By now, many of you may have heard the phrase “First World Problems,” or seen the commercial that utilizes it. This ad for clean water had a lot of impact on me and prompted me to complain a lot less about things in my life that others don’t have.
I got to thinking about this idea of the “First World Problems” and how that could apply to our relationships. Of course, the search to find love is absolutely universal. Seeking out love in any area—familial, romantic, religious or from friends—is essential to help us face the hardships of life. While those hardships differ greatly—from lack of wifi to a lack of clean, running water—the hardship that results from lack of love is probably the hardest to bear.
So the search for love is most definitely not a “First World Problem,” but I think our First World approach to our search most definitely is. We seem to find a plethora of perceived faults in our potential matches that keep us in constant search mode. The idea of not settling “for less” is arbitrary, and sometimes we get caught up in one idea or another of what “less” is.
We feel that we are not able to find the one person that fits all of our criteria, but we don’t always think about the problems within that criteria. Certainly it is important to have standards and stick to them. Having the same value system and faith foundation is a great place to start. But there is a difference between having moral convictions and bending on preferences. I think here is where our possible “first world problem” lies.
I’ve spoken before about living in acknowledgement of the abundance of gifts we receive from God. Many of us are already aware of His abundant gifts and blessings we have. Maybe we write our gratitude list. Maybe we say Grace. We give thanks in every prayer we recite. But if we feel there aren’t enough people we would choose to date, doesn’t that separate one part of our life from the rest?
Certainly, this abundance idea is not exclusive to our “first world,” but what is contradictory is the mind set of scarcity within our abundant lives. We have so much more than so many other people who are less fortunate. Why do we believe we don’t have enough?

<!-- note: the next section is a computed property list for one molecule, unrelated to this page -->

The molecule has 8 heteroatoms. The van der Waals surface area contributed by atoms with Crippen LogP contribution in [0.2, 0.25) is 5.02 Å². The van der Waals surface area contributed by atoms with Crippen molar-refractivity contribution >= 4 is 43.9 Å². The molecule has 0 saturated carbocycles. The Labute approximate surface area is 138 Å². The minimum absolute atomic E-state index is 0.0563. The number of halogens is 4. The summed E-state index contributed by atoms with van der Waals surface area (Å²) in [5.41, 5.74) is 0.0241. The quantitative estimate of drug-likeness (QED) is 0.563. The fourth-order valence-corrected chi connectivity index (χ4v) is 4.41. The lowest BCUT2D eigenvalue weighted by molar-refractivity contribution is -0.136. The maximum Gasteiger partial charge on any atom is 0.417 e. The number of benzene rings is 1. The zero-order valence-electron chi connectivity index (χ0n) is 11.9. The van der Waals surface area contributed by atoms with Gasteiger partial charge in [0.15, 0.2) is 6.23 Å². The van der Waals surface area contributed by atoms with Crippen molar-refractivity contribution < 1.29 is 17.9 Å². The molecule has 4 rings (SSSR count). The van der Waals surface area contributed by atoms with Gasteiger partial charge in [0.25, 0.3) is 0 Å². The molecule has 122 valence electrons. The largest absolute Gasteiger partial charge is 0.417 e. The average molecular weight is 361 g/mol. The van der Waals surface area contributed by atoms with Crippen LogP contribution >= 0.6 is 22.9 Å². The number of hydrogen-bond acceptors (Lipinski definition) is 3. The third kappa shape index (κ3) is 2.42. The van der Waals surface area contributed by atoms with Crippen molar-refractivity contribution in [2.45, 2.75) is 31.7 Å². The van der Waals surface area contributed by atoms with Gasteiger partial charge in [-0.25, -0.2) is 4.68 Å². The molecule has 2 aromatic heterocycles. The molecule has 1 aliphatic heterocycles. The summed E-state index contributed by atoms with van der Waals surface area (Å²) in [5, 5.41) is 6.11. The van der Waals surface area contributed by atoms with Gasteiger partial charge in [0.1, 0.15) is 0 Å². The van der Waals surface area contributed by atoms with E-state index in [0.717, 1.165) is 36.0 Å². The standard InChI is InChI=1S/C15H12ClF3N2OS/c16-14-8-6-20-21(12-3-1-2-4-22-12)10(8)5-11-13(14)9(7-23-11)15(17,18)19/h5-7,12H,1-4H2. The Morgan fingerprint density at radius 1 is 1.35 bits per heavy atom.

What I’m wondering is if the scarcity mentality comes from the abundance itself. In other words, once a person has too many choices, the weeding out of those choices becomes too particular, too specific, and sometimes, too choosy. If the options are endless, we won’t settle for one because we believe there’s always something better to choose from. It is that endless search for something better that leads us to believe there’s not enough.
When we have countless items—types of cereal, TV channels, apps on our phones—we start getting more and more exclusive in our choices. Some of these developments are good, but other choices are completely arbitrary and meaningless.
I think we suffer from the same situation while looking for a mate. We have too many choices and yet, not enough. We start concentrating on things that ultimately don’t matter. Who cares if he doesn’t have a six figure job? Why should it matter if she didn’t go to college? A credit score is a deal breaker? A smoker is out of the question?
Back when our choices were simpler, we went by a few criteria: maybe faith, family, physical health, age, location, and finances. That was it. People ate cereal. People got married. People stayed married. They didn’t seem to worry about the things we make our choices based on. They didn’t have “deal breakers.”
I think there are many indicators that we are a First World country with First World Problems, but I think dating is a very big one. If we are marriage minded—and it seems we are if we joined CatholicMatch—we need to get out of our First World mentality. It certainly doesn’t reflect the life of Christ, or the life we should lead as Catholics.